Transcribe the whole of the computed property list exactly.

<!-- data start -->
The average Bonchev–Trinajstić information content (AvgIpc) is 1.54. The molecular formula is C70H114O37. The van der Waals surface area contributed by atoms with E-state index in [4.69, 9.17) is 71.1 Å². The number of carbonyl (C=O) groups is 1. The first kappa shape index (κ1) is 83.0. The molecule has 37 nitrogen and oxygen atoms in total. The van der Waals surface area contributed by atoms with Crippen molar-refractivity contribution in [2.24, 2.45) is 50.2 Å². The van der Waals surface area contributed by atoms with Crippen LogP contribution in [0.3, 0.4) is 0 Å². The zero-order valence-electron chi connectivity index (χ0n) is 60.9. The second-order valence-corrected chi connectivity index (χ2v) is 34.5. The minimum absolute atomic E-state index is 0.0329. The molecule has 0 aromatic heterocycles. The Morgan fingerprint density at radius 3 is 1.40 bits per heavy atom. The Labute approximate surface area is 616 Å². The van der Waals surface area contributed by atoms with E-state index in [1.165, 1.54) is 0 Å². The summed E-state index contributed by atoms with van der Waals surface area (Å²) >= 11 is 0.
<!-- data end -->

The average Bonchev–Trinajstić information content (AvgIpc) is 1.54. The molecular formula is C70H114O37. The van der Waals surface area contributed by atoms with E-state index in [4.69, 9.17) is 71.1 Å². The number of carbonyl (C=O) groups is 1. The first kappa shape index (κ1) is 83.0. The molecule has 37 nitrogen and oxygen atoms in total. The van der Waals surface area contributed by atoms with Crippen molar-refractivity contribution in [2.24, 2.45) is 50.2 Å². The van der Waals surface area contributed by atoms with Crippen LogP contribution in [0.3, 0.4) is 0 Å². The zero-order valence-electron chi connectivity index (χ0n) is 60.9. The second-order valence-corrected chi connectivity index (χ2v) is 34.5. The minimum absolute atomic E-state index is 0.0329. The molecule has 0 aromatic heterocycles. The Morgan fingerprint density at radius 3 is 1.40 bits per heavy atom. The Labute approximate surface area is 616 Å². The van der Waals surface area contributed by atoms with E-state index in [1.165, 1.54) is 0 Å². The summed E-state index contributed by atoms with van der Waals surface area (Å²) >= 11 is 0.